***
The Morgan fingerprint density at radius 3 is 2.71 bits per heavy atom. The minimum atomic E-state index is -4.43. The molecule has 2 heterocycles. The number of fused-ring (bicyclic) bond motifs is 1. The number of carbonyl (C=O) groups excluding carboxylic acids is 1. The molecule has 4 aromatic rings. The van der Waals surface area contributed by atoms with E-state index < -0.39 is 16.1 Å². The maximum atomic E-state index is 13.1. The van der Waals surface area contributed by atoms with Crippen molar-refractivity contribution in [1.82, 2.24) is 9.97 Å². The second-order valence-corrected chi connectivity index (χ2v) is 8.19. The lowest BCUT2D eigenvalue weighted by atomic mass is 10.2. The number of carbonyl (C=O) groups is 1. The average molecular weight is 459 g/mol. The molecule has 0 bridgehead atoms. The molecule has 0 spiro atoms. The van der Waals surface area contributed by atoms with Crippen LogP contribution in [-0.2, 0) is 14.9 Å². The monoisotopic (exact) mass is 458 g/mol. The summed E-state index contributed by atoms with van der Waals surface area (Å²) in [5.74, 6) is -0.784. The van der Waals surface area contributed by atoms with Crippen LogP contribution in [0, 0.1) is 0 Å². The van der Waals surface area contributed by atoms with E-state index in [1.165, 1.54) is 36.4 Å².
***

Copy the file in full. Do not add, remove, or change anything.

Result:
The Morgan fingerprint density at radius 3 is 2.71 bits per heavy atom. The minimum atomic E-state index is -4.43. The molecule has 2 heterocycles. The number of fused-ring (bicyclic) bond motifs is 1. The number of carbonyl (C=O) groups excluding carboxylic acids is 1. The molecule has 4 aromatic rings. The van der Waals surface area contributed by atoms with E-state index < -0.39 is 16.1 Å². The maximum atomic E-state index is 13.1. The van der Waals surface area contributed by atoms with Crippen molar-refractivity contribution in [1.82, 2.24) is 9.97 Å². The second-order valence-corrected chi connectivity index (χ2v) is 8.19. The lowest BCUT2D eigenvalue weighted by atomic mass is 10.2. The number of carbonyl (C=O) groups is 1. The average molecular weight is 459 g/mol. The molecule has 0 bridgehead atoms. The molecule has 0 spiro atoms. The van der Waals surface area contributed by atoms with Crippen LogP contribution in [-0.2, 0) is 14.9 Å². The monoisotopic (exact) mass is 458 g/mol. The summed E-state index contributed by atoms with van der Waals surface area (Å²) in [5.74, 6) is -0.784. The van der Waals surface area contributed by atoms with Crippen LogP contribution in [0, 0.1) is 0 Å². The van der Waals surface area contributed by atoms with E-state index in [1.165, 1.54) is 36.4 Å².